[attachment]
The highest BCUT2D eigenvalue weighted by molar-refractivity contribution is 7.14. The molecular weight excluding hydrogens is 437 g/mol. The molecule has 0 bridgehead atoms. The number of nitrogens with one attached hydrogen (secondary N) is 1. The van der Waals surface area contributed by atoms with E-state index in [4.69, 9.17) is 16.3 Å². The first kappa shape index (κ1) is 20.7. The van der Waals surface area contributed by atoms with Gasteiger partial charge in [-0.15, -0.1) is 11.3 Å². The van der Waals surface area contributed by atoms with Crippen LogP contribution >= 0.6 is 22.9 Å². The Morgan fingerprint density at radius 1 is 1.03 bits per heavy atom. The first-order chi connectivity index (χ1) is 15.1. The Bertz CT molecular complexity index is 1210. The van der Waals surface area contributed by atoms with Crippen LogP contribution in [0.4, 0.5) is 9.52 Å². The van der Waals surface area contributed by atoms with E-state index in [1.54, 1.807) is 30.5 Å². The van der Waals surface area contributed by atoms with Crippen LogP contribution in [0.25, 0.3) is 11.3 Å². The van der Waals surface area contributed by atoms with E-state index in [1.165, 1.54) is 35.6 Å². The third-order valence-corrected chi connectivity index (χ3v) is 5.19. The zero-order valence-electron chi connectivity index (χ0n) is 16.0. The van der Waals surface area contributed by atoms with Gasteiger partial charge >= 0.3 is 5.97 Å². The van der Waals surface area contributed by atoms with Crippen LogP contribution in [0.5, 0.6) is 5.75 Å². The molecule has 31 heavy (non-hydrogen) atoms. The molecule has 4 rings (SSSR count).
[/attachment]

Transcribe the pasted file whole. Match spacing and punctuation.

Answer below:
The highest BCUT2D eigenvalue weighted by molar-refractivity contribution is 7.14. The molecular weight excluding hydrogens is 437 g/mol. The molecule has 0 bridgehead atoms. The number of nitrogens with one attached hydrogen (secondary N) is 1. The van der Waals surface area contributed by atoms with E-state index in [4.69, 9.17) is 16.3 Å². The first kappa shape index (κ1) is 20.7. The van der Waals surface area contributed by atoms with Gasteiger partial charge in [-0.15, -0.1) is 11.3 Å². The van der Waals surface area contributed by atoms with Crippen LogP contribution >= 0.6 is 22.9 Å². The Morgan fingerprint density at radius 1 is 1.03 bits per heavy atom. The first-order chi connectivity index (χ1) is 15.1. The Bertz CT molecular complexity index is 1210. The van der Waals surface area contributed by atoms with Crippen LogP contribution in [0.4, 0.5) is 9.52 Å². The van der Waals surface area contributed by atoms with E-state index in [1.54, 1.807) is 30.5 Å². The van der Waals surface area contributed by atoms with Crippen LogP contribution in [0.25, 0.3) is 11.3 Å². The van der Waals surface area contributed by atoms with E-state index in [1.165, 1.54) is 35.6 Å². The third-order valence-corrected chi connectivity index (χ3v) is 5.19. The zero-order valence-electron chi connectivity index (χ0n) is 16.0. The van der Waals surface area contributed by atoms with Gasteiger partial charge >= 0.3 is 5.97 Å². The van der Waals surface area contributed by atoms with Crippen LogP contribution in [0.5, 0.6) is 5.75 Å². The molecule has 31 heavy (non-hydrogen) atoms. The molecule has 4 rings (SSSR count).